The G Locus
The G locus, also known as the Grey Locus, is responsible for the dilution of the black pigment (eumelanin) to a blue-grey. The wildtype of this Locus is dominant and represented by “G”. Each strand of hair contains black pigment. The recessive mutation is represented by “g” and causes the pigment in each strand of hair to be diluted to a blue-grey. This causes the rat to be a grey-blue colour that can vary from dark (blue) to very light (powder blue). When the rat has no other mutations on the other loci and is Agouti based and is dominant on this locus, the colour is known as Agouti. When it is agouti based and has a recessive allele this locus, it is known as Slate. When the rat is black based with a dominant allele on this locus, it is known as Black. When it has a recessive allele on this locus it is known as Blue.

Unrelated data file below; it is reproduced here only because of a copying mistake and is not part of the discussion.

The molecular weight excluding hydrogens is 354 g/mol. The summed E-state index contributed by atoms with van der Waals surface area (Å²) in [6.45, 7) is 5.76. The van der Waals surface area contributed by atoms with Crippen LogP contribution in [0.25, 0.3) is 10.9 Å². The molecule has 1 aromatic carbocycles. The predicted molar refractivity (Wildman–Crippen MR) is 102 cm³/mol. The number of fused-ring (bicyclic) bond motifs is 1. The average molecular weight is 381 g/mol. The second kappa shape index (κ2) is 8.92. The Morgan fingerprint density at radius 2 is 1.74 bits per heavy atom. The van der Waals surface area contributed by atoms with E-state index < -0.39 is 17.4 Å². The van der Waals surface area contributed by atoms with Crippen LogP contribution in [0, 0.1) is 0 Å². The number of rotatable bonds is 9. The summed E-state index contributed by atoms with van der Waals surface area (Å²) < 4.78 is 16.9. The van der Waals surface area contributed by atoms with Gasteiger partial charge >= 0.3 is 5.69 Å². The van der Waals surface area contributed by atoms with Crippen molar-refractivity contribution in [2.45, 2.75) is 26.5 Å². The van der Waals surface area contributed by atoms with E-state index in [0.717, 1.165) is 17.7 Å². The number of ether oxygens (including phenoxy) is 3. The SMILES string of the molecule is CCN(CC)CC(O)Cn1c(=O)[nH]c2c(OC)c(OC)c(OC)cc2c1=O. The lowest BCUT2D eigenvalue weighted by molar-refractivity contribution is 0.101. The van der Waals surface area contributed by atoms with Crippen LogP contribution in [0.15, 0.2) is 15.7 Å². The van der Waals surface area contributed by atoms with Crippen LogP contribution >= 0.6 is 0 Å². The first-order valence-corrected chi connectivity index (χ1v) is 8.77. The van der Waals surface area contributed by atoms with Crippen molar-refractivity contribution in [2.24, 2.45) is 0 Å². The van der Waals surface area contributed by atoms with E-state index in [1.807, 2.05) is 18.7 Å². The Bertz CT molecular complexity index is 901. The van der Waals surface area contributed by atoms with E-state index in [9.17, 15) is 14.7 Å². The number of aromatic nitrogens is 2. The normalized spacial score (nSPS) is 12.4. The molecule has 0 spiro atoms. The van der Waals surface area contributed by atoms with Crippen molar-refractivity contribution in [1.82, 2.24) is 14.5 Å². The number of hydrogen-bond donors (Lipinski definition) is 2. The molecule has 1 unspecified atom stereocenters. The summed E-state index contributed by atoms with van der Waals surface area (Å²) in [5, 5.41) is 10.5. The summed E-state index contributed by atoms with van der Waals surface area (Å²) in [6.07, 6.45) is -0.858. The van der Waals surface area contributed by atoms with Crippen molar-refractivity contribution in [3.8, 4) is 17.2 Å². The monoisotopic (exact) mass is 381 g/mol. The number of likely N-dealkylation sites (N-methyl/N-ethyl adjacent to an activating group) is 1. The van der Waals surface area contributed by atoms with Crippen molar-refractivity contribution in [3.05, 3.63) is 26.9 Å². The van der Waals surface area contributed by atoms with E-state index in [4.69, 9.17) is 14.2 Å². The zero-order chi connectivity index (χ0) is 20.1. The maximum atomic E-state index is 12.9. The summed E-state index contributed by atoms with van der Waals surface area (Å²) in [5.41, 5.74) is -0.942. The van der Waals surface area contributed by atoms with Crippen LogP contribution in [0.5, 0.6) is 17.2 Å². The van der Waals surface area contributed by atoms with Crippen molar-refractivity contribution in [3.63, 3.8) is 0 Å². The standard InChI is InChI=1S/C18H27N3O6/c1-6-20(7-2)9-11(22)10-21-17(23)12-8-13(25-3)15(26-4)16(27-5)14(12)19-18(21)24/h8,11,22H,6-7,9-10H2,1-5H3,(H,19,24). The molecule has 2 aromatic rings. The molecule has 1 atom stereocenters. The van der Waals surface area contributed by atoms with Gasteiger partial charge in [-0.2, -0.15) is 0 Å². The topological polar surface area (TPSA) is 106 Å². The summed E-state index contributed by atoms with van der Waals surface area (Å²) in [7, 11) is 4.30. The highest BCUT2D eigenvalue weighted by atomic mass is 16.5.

Alleles on the G locus are as follows:
GG and Gg animals will have normal eumelanin, while gg animals will have diluted eumelanin.
Blue Berkshire Standard Ear
Mischief Managed Rattery Litter
Left to right: Black, Agouti, Slate